The Commands of Jesus

One of the core values of the good news of Christ is grace. There are many places in the NT we could go to find the message of grace expressed but one of my favourites is in Ephesians ‘For it is by grace you have been saved, through faith—and this is not from yourselves, it is the gift of God—not by works, so that no one can boast.’ (Ephesians 2:8–9). Paul makes it clear that our salvation is 100% the work of God in Christ and 0% our own effort. No amount of law keeping on our part will win us access to heaven. Another way of expressing this truth is ‘Nothing I can do will make God love me more, nothing I can do will make God love me less!’ This is indeed good news and something to celebrate! Christ not only offers us forgiveness but also the freedom from the tyranny of law.

Does this mean then that there are no longer commandments to obey? Absolutely not! Jesus said “Do not think that I have come to abolish the Law or the Prophets; I have not come to abolish them but to fulfil them”. (Matthew 5:17). The difference is that our obedience now arises from a love response to the gift we have been given rather than an effort to win God’s favour.

Have you noticed that Jesus actually gave us some new commandments? During the opening weeks of 2017 we will be looking at commands that Jesus gave his disciples and seeing how they apply to us. The first commandment is known as the Great Commandment and is found in both Matthew and Mark’s gospels. Actually we get two commandments for the price of one!

Love God and Love One Another

Only those who know the forgiveness of Christ are able to love God and love people as God intends for us to do. It is a good place to start the year by allowing the Holy Spirit to illuminate again to us how to obey those ‘buy one get one free’ commandments.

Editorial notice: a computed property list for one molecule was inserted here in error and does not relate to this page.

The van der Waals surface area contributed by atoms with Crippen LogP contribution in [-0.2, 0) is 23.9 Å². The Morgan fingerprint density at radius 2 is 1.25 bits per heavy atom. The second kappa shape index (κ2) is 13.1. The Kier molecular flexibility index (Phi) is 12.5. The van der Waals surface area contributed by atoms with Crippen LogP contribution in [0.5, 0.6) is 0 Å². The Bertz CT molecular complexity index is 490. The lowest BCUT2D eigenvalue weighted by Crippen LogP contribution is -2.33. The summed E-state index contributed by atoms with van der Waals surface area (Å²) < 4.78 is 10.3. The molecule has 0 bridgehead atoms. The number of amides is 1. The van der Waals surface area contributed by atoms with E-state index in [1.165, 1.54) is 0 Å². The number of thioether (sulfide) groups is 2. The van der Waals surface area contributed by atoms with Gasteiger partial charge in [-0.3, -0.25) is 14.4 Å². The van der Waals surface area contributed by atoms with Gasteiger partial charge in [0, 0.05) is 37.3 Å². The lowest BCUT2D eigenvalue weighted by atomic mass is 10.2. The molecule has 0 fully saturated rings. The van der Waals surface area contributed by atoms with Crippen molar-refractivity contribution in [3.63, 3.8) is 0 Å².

The second (third?) commandment we shall look at is also found in Matthew and Mark but is usually known as the Great Commission. It is still very much a commandment because Jesus commands us to

Go and Make Disciples

Some people are inclined towards emphasising either the Great Commandment or the Great Commission but over the next few weeks I hope that we will see that these Commands of Jesus are inextricably combined. For people who have experienced the lavish grace, unlimited grace of God, obeying these commands is perfect freedom; a reciprocating demonstration of a love response to his love for us.

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God’s purpose of grace

God’s purpose of election is bound to be mysterious to men, for we cannot aspire to an understanding of the secret thoughts and decisions of the mind of God.  However, the doctrine of election is never introduced in Scripture either to arouse or to baffle our carnal curiosity, but always for a practical purpose.  On the one hand, it engenders deep humility and gratitude, for it excludes all boasting.  On the other, it brings both peace and assurance, for nothing can quieten our fears for our own stability like the knowledge that our safety depends ultimately not on ourselves but on God’s own purpose of grace.

From: Authentic Christianity 1995 John Stott and Timothy Dudley-Smith.

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The mystery of election

“Many mysteries surround the doctrine of election, and theologians are unwise to systematize it in such a way that no puzzles, enigmas or loose ends are left. At the same time, in addition to the arguments developed in the exposition of Romans 8:28-30, we need to remember two truths.

First, election is not just a Pauline or apostolic doctrine; it was also taught by Jesus himself. “I know those I have chosen,’ he said. (Jn. 13:18).

Secondly, election is an indispensable foundation of Christian worship, in time and eternity. It is the essence of worship to say: ‘Not to us, O Lord, not to us, but to your name be the glory’ (Ps. 115:1). If we were responsible for our own salvation, either in whole or even in part, we would be justified in singing our own praises and blowing our own trumpet in heaven. But such a thing is inconceivable. God’s redeemed people will spend eternity worshipping him, humbling themselves before him in grateful adoration, ascribing their salvation to him and to the Lamb, and acknowledging that he alone is worthy to receive all praise, honour and glory. Why? Because our salvation is due entirely to his grace, will, initiative, wisdom and power.”

Quoted from Authentic Christianity 1995 John Stott and Timothy Dudley-Smith.
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